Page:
Your personal safety in Cape Town is easy enough to upkeep if you follow some precautions. Cape Town is like any other big city a hub of activities and some areas are more dangerous than others. If you are interested to read about the crime rate in Cape Town and about areas you should avoid please click here.
Make sure you are familiar with the areas you are visiting and listen to the recommendations and advice of locals.
Please ensure that you are familiar with these basic precautions to feel and stay safe in the Mother City. These are our Safety Tips:
• Avoid wearing expensive jewelry, cameras and other valuables.
• Do not carry large sums of money. But always keep some money with you to have some money to hand over when being mugged.
• Keep some coins in your pockets to hand out to car guards without having to open your wallet.
• At night and day, steer clear of isolated areas, building sites and isolated beaches
• Swim only at beaches where there are lifeguards and obey the instructions of the lifeguards. Many beaches are beautiful for sunbathing and walking but are not safe for swimming, due to riptides, backwash and sidewash or shark activity.
• Be aware that ATMs are regular targets for pick pockets or credit card thieves. Do never give any details to a stranger. Phone the emergency number shown on the ATM for clarifications with your bank.
• Avoid being near parking cash transit vans. Armed robberies and heists are a sad but almost regular occurrence in South Africa
• Keep a listing of emergency numbers and contacts in your bag or wallet or on your cellphone.
• For your safety in Cape Town invest in a good security system and get connected to an Armed Response team from a security company which operates in your area. Check which company your neighbors use. The more clients a company has got in your area the better the response as they often deploy extra cars when sufficient clientele in your area.
• Use outside perimeter control beams, an electric fence or burglar bars to make sure nobody will get inside without alarming the response company.
• Never leave your valuables in sight from windows or outside the house.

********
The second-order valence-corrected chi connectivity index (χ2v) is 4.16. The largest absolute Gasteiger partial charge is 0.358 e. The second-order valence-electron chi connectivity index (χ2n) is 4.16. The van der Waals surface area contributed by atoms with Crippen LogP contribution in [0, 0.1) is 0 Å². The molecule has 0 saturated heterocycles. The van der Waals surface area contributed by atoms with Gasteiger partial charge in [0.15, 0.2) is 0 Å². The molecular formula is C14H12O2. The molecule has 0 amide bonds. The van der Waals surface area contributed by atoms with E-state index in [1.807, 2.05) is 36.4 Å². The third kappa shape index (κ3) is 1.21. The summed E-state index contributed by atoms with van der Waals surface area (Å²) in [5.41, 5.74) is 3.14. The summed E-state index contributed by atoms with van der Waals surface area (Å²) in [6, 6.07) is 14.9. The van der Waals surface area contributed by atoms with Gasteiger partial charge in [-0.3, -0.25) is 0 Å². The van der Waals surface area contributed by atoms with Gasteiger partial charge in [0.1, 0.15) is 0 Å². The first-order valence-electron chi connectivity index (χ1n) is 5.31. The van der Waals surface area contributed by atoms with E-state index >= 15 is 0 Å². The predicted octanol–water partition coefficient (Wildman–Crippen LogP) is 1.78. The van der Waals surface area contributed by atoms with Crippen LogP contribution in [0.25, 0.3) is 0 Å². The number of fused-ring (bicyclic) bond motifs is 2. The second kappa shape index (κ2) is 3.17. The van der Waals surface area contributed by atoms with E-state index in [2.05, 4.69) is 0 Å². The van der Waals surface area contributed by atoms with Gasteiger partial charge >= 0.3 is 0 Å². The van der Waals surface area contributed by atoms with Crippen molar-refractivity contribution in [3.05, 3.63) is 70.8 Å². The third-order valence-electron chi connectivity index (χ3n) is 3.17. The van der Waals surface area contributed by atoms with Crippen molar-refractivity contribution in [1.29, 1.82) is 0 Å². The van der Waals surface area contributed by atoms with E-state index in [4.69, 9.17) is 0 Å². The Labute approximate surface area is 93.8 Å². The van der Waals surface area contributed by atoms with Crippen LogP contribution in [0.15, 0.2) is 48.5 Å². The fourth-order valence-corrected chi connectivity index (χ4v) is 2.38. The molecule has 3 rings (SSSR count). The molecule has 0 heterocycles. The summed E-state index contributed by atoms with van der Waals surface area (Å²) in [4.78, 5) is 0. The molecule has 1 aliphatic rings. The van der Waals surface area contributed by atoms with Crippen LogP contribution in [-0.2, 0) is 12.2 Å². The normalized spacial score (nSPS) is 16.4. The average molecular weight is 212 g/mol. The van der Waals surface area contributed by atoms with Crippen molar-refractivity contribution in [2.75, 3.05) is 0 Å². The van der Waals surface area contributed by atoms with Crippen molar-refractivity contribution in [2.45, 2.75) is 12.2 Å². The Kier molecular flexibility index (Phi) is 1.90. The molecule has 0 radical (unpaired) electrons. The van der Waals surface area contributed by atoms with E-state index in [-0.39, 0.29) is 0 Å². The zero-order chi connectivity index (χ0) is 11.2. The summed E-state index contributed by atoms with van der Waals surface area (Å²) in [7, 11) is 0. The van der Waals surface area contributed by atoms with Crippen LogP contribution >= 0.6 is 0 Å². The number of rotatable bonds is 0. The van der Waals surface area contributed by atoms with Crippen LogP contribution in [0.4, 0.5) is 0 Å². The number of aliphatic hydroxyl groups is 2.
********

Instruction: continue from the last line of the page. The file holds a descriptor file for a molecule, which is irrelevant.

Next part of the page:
• Store valuables in your well-hidden safety deposit box. More valuable effects or documents you will not need everyday should be deposited at you bank safety deposit.
• Keep your house or apartment door locked at all times, whether you're in the house or not.
• If someone rings the bell, check who it is before opening the door. If you are unsure what the visitor wants and feel insecure of his/her intent, do not open the door.
• Do not have any personal identification on your key set. In case you loose your keys or they get stolen immediately, have your locks changed immediately.
• Plan your route in advance avoid getting too close to townships.
• Always carry a cell phone (mobile) in case of an emergency or a breakdown of your car.
• Keep the car doors locked at all times and wind the windows up when coming to a street crossing where there are street sellers or beggars.
• Lock valuable items in the boot (trunk) and never leave your handbag in sight. Even when driving, store your bag under the passenger seat out of sight. When parking somewhere, never leave anything lying around in your car. Jackets, shoes, books, CDs when visible from outside are popular targets
• Always park in well-lit areas. When parking in parking garages leave your car close to the lifts.
• Never pick up strangers. Should you get lost, do not accept help from people who want to show you the way while accompanying you in your car.
• When you have a breakdown with your car, stay in your car and alert help with your phone or if it is a safe area, you could get help by flagging down other motorists. Capetonians are well known for their willingness to help other people to get out of trouble.
• But never accept help from people who want to show you the way while accompanying you in your car.
• If you are not sure about your safety in Cape Town before venturing in an unknown area, phone a police station for advice. See: www.saps.gov.za for telephone numbers.
Image on Safety in Cape Town by Andrea Willmore/Shutterstock.com